FED Report Finds Community Colleges Provide a Good Return

The Federal Reserve Bank of St. Louis has just issued a report on the state of community colleges. The results indicate that even a year of a community college education can have a significant impact on earnings.

Community colleges play a significant role in U.S. higher education, enrolling 46 percent of current U.S. undergraduates. They offer an opportunity to receive a post-secondary education to many students who would not have attended college otherwise: first-generation college students, students from low-income families and older students who continue to work as they attend classes part time. Attending a community college even without completing a degree resultsin economic payoffs--in particular, annual earnings increase by 5 percent to 8 percent for each year of community college education--and better job opportunities.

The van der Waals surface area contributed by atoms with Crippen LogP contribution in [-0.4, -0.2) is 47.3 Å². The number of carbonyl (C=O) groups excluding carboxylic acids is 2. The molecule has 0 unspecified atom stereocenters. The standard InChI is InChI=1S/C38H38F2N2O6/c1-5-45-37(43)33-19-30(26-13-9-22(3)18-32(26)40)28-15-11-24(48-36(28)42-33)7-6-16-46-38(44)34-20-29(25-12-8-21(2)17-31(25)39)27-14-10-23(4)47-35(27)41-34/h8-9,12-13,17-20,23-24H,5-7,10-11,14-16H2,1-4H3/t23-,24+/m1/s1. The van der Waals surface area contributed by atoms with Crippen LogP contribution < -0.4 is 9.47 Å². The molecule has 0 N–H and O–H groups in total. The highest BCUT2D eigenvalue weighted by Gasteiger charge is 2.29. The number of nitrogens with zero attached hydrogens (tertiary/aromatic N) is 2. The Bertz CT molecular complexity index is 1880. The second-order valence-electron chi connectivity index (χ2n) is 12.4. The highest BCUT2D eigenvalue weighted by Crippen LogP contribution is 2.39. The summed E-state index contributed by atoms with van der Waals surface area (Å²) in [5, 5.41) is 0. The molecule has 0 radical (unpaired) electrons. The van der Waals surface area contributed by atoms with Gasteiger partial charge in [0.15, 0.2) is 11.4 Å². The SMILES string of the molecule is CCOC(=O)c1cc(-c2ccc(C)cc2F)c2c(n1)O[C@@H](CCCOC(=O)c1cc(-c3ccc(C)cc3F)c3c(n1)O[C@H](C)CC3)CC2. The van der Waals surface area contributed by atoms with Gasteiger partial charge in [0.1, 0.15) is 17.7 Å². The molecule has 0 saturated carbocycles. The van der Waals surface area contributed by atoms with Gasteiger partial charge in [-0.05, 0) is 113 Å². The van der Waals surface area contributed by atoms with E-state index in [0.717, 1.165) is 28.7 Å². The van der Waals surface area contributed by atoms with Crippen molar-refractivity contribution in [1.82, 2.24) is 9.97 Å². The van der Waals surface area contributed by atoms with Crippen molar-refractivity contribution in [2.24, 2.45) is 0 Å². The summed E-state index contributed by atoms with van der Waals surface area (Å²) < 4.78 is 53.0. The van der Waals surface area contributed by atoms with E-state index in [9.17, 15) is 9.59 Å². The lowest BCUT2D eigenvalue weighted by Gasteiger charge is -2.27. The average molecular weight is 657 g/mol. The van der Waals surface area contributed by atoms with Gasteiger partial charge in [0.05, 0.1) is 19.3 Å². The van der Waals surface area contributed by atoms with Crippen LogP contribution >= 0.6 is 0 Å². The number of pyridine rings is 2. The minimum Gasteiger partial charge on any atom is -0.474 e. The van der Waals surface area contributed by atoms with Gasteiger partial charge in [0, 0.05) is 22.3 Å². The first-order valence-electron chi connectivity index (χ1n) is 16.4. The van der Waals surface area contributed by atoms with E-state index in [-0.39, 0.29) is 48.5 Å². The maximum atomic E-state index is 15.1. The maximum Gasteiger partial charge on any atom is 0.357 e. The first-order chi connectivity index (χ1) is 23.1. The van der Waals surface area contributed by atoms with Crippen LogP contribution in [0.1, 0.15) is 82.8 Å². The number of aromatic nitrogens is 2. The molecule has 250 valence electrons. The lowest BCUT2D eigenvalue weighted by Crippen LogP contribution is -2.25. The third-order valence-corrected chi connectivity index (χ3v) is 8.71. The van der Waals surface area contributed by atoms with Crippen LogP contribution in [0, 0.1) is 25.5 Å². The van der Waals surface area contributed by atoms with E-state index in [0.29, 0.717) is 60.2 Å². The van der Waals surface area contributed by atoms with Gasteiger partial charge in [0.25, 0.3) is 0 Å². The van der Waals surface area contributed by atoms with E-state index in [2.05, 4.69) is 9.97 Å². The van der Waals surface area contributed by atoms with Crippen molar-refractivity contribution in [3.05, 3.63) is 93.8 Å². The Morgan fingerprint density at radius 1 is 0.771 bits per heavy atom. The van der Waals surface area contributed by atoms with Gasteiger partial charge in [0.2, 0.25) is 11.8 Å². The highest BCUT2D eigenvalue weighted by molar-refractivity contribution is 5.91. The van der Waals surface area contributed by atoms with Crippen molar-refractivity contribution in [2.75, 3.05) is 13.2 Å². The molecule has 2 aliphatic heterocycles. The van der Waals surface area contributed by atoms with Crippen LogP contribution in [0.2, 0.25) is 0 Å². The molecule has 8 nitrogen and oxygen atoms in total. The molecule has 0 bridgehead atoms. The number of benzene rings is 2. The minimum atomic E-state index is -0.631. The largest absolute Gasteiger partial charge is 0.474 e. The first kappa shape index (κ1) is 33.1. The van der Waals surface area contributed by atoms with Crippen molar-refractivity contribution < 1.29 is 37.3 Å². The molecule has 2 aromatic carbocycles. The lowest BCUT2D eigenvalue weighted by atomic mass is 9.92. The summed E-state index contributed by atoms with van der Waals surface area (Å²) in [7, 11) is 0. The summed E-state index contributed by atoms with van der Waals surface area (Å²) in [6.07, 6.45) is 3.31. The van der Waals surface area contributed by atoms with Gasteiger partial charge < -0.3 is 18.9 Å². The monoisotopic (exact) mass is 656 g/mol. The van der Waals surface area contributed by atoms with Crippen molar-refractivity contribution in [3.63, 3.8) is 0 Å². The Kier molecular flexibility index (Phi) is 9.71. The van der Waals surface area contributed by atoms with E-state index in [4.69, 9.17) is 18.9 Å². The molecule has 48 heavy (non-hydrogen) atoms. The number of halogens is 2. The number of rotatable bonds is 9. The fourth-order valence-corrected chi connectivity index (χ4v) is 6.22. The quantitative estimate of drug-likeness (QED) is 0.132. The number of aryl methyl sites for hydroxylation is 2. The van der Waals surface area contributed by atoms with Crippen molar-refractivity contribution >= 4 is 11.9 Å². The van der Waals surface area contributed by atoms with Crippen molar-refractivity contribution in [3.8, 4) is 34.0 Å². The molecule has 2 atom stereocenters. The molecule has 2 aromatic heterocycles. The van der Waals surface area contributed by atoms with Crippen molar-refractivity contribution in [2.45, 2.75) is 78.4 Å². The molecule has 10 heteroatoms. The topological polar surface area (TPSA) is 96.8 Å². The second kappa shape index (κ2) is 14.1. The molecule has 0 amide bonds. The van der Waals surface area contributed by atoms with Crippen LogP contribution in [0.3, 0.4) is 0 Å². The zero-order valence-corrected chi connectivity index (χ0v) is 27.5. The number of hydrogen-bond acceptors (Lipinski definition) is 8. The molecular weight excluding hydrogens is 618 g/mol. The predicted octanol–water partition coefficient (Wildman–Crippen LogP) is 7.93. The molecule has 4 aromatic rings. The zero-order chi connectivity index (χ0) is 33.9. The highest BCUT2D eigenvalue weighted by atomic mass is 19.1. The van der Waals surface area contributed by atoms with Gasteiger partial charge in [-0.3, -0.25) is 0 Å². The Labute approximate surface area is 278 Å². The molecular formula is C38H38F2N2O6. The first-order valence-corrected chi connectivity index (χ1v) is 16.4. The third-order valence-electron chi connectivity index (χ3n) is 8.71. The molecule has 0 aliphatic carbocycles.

Full report here.

Thursday, March 19, 2009


The federal government has created a new website, MakingHomeAffordable.Gov, that is meant to provide help for homeowners who are have trouble staying in their homes.

Free Loan from Social Security

Alicia H. Munnell, Alex Golub-Sass, and Nadia Karamcheva in Strange But True: Free Loan From Social Security from the Center for Retirement Research at Boston College examine the law that allows individuals who are collecting Social Security benefits to change their minds and start over.

For example, an individual can claim Social Security at age 62 and then reclaim at age 70 and receive a higher benefit, provided he pays back the benefits he has received. Because the claimant is only required to return the nominal amount of the collected benefits, he could invest the money that he receives and keep the interest.